It was a spoof on ghazals. Mughlai food was the bait and I fell for it.
Any well cooked traditional Indian meal is something I would go out of my way to taste and experience. Add some old world charm and small town feel to it and I feel like I belong there. That is the reason I keep going to purani dill so often. Lucknow is another place where the food is in limelight. Small basic places doing roaring business and the appeal lies in the no nonsense value they provide in terms of taste and quality of food. Staple food I mean. I Have written extensively about a kachori stall in Haridwar, Tunde kababi of Lucknow, Dastrarkhwan of Hazratgunj, Lucknow, Pizzeria of Banaras, Al Jawahar of Purani dilli and Shyam sweets of chowri bazar area. The common factor being, no nonsense eateries where you don't mind sitting in a cramped table and eat loads of food silently. Yes, you just don't have any inclination to do anything else than just eating when you are having such good food served without a single garnish element. The food has a raw appeal in such places.
I found glimpses of such a raw appeal in food at Saleem restaurant, Kailash colony market. A few of us bloggers at CaL Blogger's table were invited for a ghazal evening which is held every Saturday at the restaurant, for special gatherings of friends and invited guests. I actually regretted stepping up the stairs that lead to a dining hall where all the chairs were directed towards a low stage (typical for ghazal singers) and a lady was crooning in a shrill voice. This was after half an hour of navigation through the neighborhood lanes, the place is not marked well on google maps :-(
And yes, this place looks like a small town eatery with fancy walls and lightnings. I have been to many such places when we used to feel like eating out in Dhanbad. A few of them were just outside our campus, serving a confused version of bong and punju hybrids. But that is another story. Saleem's looked like a promising place where you would get a good taste of mughlai (or Delhi Muslim food to be precise) even if the sounds were not too convincing.
The owner of the restaurant Mr. Saleem Qureshi introduced himself and gave company to us throughout with old world hospitality. Plates of kababs and tikkas kept pouring with drinks and we giggled talking to each other, we needed a distraction from that spoof of a ghazal show. Although we were requested to keep quite and 'enjoy' the ghazal in that piercing shrill voice. The male singer was better and we ended up googling ghazals from male singers and sending requests for them. To our horror we found even those ghazals had some female lines and we ended up with more of that shrill voice. I am not being mean, just reporting a ghazal evening where I was invited. Having not much knowledge about ghazal singing, I just rely on aesthetic sounds and meaningful lines of ghazals. I was disappointed. It was more of a wedding pandal orchestra of a small town that you were tortured from a distance during your board exams. Only this time we were better equipped to laugh at the situation. Arvind kept teasing me, Sid Khullar was enjoying the ghazals, Parul seemed to enjoy while her brother Varun was annoyed. Sushmita and her husband were enjoying the excitement in the air.
I wouldn't crib anymore for the bad music. We actually got to listen to a good singer in the end as well, Mr. Naim Khan who was introduced as Ghulam Ali of India. But then the public around him got louder and a bit meaner for a few firang guests (incidentally ladies). I told you I regretted stepping in.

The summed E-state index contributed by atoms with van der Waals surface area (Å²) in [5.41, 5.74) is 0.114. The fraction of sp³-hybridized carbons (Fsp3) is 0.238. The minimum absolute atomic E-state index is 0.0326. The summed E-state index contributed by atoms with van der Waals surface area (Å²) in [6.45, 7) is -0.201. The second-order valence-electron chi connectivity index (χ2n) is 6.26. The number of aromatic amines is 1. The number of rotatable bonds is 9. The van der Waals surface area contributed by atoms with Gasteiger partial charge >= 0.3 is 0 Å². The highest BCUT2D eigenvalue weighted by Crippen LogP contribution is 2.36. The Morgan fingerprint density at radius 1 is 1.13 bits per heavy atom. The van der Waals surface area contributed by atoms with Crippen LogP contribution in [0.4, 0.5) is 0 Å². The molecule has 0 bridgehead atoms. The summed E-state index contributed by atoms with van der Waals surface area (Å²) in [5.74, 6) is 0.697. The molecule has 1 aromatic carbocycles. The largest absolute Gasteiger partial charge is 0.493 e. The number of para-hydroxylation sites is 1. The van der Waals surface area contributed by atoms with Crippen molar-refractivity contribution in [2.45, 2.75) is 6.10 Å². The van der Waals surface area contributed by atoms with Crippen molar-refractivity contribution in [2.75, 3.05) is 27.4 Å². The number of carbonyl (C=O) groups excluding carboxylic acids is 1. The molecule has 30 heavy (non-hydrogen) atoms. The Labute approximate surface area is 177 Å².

But the place would have been nicer if there was no ghazal, no drinks and no loud guests around. I quite liked the starters (read kababs, tikkas and chicken chilly types tidbits) they were serving throughout, actually for a surprisingly long time as we waited for the mains, we had to return home too. The hospitality from the owners was perfectly old world, generous and genuine, it's another matter that the whole ambiance of the day was putting me off. Was not my taste.
I had one of the best shami kababs, chilly chicken (Indian style), chicken tikka and seekh kababs available in Delhi there. It is evident that the chefs in this little place know the meats well and treat the meats well too. The starters were actually something that I kept looking forward to, and that build up my curiosity for the main course. I was waiting for some nice qorma, nihari and biryani. The main course was served like a small buffet that was hard to maneuver in the cramped space and the dishes were very mediocre. Very nondescript afgani something and shahjehani something, something with mushrooms and peas and some creamy type paneer. A vegetarian pulav and a chicken biryani that was not. Such great kababs and tikkas and such mediocre main dishes, and the buffet was not refilled knowing well that no one would go for seconds.
I understood why there was an unending stream of tikkas and kababs of all types. These starter type dishes are the specialty of Saleem's and I loved them all.
I tried the desserts too, just for the sake of having a traditional whiff of something I so adore. Mung ka halva reeked of refined oil and Phirni was rubbery. And you would know how phirni gets rubbery if you have cooked it ever.
Would I return to this place? No, never. I felt like I was invited to a wrong party. But I would love to order the tikka, shami kabab and the seekh kababs from this place if I stayed around this locality. It is a nice take away eatery that should be taken advantage of.